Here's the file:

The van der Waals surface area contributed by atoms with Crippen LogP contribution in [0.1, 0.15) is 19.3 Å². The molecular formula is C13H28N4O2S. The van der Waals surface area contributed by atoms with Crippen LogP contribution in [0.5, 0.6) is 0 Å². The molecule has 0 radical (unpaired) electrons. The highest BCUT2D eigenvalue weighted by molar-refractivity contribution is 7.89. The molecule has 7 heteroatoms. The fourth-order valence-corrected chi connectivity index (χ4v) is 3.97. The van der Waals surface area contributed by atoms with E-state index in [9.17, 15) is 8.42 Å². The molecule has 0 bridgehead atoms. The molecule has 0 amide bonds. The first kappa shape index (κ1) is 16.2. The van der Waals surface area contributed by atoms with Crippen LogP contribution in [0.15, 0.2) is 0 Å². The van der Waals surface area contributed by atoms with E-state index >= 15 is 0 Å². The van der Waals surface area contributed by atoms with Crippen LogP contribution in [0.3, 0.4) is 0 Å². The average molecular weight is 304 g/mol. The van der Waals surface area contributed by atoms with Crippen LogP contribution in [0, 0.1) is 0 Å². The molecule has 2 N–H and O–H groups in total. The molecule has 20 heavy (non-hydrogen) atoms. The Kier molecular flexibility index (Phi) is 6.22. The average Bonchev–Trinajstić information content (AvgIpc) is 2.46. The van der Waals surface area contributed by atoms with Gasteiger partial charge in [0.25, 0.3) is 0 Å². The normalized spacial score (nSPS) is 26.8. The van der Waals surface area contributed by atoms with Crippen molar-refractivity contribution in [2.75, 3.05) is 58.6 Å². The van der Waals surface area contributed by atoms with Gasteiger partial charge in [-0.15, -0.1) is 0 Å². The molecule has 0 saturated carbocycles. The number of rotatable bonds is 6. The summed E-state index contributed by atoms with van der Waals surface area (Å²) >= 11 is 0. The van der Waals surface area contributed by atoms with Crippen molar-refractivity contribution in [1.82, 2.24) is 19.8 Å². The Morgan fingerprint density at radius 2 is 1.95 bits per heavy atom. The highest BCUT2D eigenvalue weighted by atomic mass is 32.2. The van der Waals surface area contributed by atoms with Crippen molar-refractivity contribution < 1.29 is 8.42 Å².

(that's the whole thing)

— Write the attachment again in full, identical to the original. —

The van der Waals surface area contributed by atoms with Crippen LogP contribution in [0.1, 0.15) is 19.3 Å². The molecular formula is C13H28N4O2S. The van der Waals surface area contributed by atoms with Crippen LogP contribution in [0.5, 0.6) is 0 Å². The molecule has 0 radical (unpaired) electrons. The highest BCUT2D eigenvalue weighted by molar-refractivity contribution is 7.89. The molecule has 7 heteroatoms. The fourth-order valence-corrected chi connectivity index (χ4v) is 3.97. The van der Waals surface area contributed by atoms with E-state index in [9.17, 15) is 8.42 Å². The molecule has 0 bridgehead atoms. The molecule has 0 amide bonds. The first kappa shape index (κ1) is 16.2. The van der Waals surface area contributed by atoms with Crippen LogP contribution in [0.15, 0.2) is 0 Å². The van der Waals surface area contributed by atoms with E-state index >= 15 is 0 Å². The van der Waals surface area contributed by atoms with Crippen LogP contribution in [0.3, 0.4) is 0 Å². The average molecular weight is 304 g/mol. The van der Waals surface area contributed by atoms with Crippen LogP contribution in [0, 0.1) is 0 Å². The molecule has 2 N–H and O–H groups in total. The molecule has 20 heavy (non-hydrogen) atoms. The Kier molecular flexibility index (Phi) is 6.22. The average Bonchev–Trinajstić information content (AvgIpc) is 2.46. The van der Waals surface area contributed by atoms with Gasteiger partial charge in [0.25, 0.3) is 0 Å². The normalized spacial score (nSPS) is 26.8. The van der Waals surface area contributed by atoms with Crippen molar-refractivity contribution in [2.75, 3.05) is 58.6 Å². The van der Waals surface area contributed by atoms with Gasteiger partial charge in [-0.15, -0.1) is 0 Å². The molecule has 0 saturated carbocycles. The number of rotatable bonds is 6. The summed E-state index contributed by atoms with van der Waals surface area (Å²) >= 11 is 0. The van der Waals surface area contributed by atoms with Crippen molar-refractivity contribution in [1.82, 2.24) is 19.8 Å². The Morgan fingerprint density at radius 2 is 1.95 bits per heavy atom. The highest BCUT2D eigenvalue weighted by atomic mass is 32.2. The van der Waals surface area contributed by atoms with Crippen molar-refractivity contribution < 1.29 is 8.42 Å².